Madagascar to South Africa Day 13 – Adina arrives in South Africa


Thursday 20 October 2016

Hoisting the Sa courtesy flag.

Hoisting the Sa courtesy flag.

Some days drag – and drag – and drag. On board Adina the weather gods were telling us we were not finished yet. The winds switched, so we gybed. Then they switched again, so we gybed again. Then the winds increased and the seas built. We started going faster and faster. We counted down the hours. We knew the winds would blow strong for twelve hours and they did.

Night time finally came. Susie who can not only fix an electric furler produces a great menu too. We had got into the habit of cooking double portions while in Madagascar; one is eaten, one is frozen for passage. Out came her menu list for the final time. Sri Lanka beef curry cooked by Tom. We scoffed it down.

Your mind still plays tricks on you. A friend ahead had to wait an hour outside Durban harbour – no easy feat in wind and rolling seas with a current pushing you south. Some yachts have gone right on  past by not accounting for the strong Agulhas current. What will happen to us? We planned our route right inshore so we shouldn’t sweep past.

Then you have to park the yacht in the marina. Some people think world cruisers are experienced old sea dogs. They might anchor a lot but they hardly ever park their boats in a marina and you ask them and the honest ones will tell you they dread parking up in a marina.

We can see the harbour by 6am. Durban Harbour rules ask you to call them one nautical mile out. We elect to call them five nautical miles out. They answer and ask us to call them again one nautical mile out. Nice try!

Durban Port Control are being bombarded on the radio and even though our instruments show we’re in the lead to get in, we’re sure they will put a little yacht like ours to the back of the queue when it comes to money making cargo ships demanding entry and exit. We call 1.2 nautical miles out and they respond, “Please proceed to enter full steam ahead, there are other ships behind you”.  “Full steam ahead”.

We’re in, flat water, lovely, lovely flat water.

We stop and prepare Adina to berth her in the Durban marina. We call the marina to tell them we are ready. There’s a rubber dingy in our berth and they can’t find the owners. You slog your body and brains out for endless days on end to get all this way and someone has just left their dinghy in our much hard fought for berth.

Eventually we proceed into the marina and do the international yachts proud by heading up the narrow channel, spinning Adina round, reversing her and parking her stern to. Casually hand the lines over, thank everyone, and then run down below and out of sight celebrate nailing the parking!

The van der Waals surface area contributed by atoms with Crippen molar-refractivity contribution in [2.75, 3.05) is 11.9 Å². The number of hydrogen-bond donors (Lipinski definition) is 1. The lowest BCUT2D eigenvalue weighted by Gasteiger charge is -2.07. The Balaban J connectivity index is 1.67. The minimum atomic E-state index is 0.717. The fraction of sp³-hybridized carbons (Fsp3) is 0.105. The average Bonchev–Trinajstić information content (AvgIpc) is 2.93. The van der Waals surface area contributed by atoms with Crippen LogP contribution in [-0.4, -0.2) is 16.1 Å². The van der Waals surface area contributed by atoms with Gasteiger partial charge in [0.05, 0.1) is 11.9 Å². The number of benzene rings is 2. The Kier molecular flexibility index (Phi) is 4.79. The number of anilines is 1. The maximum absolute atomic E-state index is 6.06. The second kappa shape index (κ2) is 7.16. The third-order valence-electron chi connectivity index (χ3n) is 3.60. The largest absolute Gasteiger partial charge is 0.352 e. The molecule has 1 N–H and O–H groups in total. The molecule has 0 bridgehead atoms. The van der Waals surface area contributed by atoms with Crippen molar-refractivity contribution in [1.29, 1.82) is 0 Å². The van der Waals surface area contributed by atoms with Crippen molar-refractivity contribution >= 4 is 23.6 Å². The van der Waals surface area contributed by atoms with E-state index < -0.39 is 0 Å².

It’s good to be here. It’s special for Tom having enjoyed his childhood growing up in South Africa. Tonight we will head to the Royal Natal Yacht Club and celebrate a little.

Our thanks to Des Cason, the man who supports yachts completing this difficult passage, who kept in contact with us and was a great person to bounce thoughts off along the way.

We now take a break; some time with Tom’s family in South Africa before we journey home to London to celebrate Susie’s father’s 70th.

Adina, you did us proud. Gin and tonic anyone?

Leave a comment

Your email address will not be published.

10 responses to “Madagascar to South Africa Day 13 – Adina arrives in South Africa

  1. Laurie Watson says:

    Congrats on the passage, and the Med mooring, great reading your adventure, enjoy your hard earned break, look forward to reading about the uphill bit !!

  2. Ros King says:

    I’ll have a Gin and Tonic please?!!

    Many congrats to you both for successfully completing your passage to Durban! Enjoy your time in South Africa and then UK.

    When will you be back on board to continue your travels?

    We are now based in Normandy for the winter and Musetta will be lifted out on 7th November in Port la Forêt, South Brittany for the winter. We will continue, slowly next spring!!….. Ros

  3. Roger Harris says:

    Well done indeed. Enjoy your well earned break.

  4. Mike from NZ says:

    You grew up in SA Tom? More beer and BBQ’s in future then and a little less of that gin stuff.

    Just kidding. My years in Spain taught me that tonic, ice and a slice during the heat of the day was as refreshing as lemon gelato and not to splash the gin in until the sun was over the yard arm unless you want to spin out and feel rather unwell.

    Not very pleasant when hooch and high sun meet.

  5. Sue from Haku II says:

    Yippee!! Brilliant finale to this leg. Well done. S

  6. Mary says:

    Tom – your home coming was different and made enjoyable reading. Well done and say hello to your dad and Kate for me but most of all give Ruby a big hug.
    Your mom would be proud of you.

    • says:

      Thank you my lovely Aunty Mary! Shall do and we do miss Mum, I’m glad you think she’d be proud. Much love Tom

  7. Donal Kavanagh says:

    Well done Tom & Susie.

  8. Gary says:

    Congrats Tom and Susie

  9. Wendy 'n Ces Cunningham says:

    Hi Suzie and Tom

    It will take several weeks to grow our finger nails back to normal after reading the recent blogs describing your eventful trip along the South East coast of Africa. Now for a well-earned rest and no doubt a lot of socialising. Enjoy the break – but do not go soft on us – we look forward to following you back to the equator and hence to dear old Blighty. Hope to see you in Falmouth or wherever you make land-fall.

    Wendy ‘n Ces

    PS In case you take an extended break, Merry Christmas and a Hoppy New Year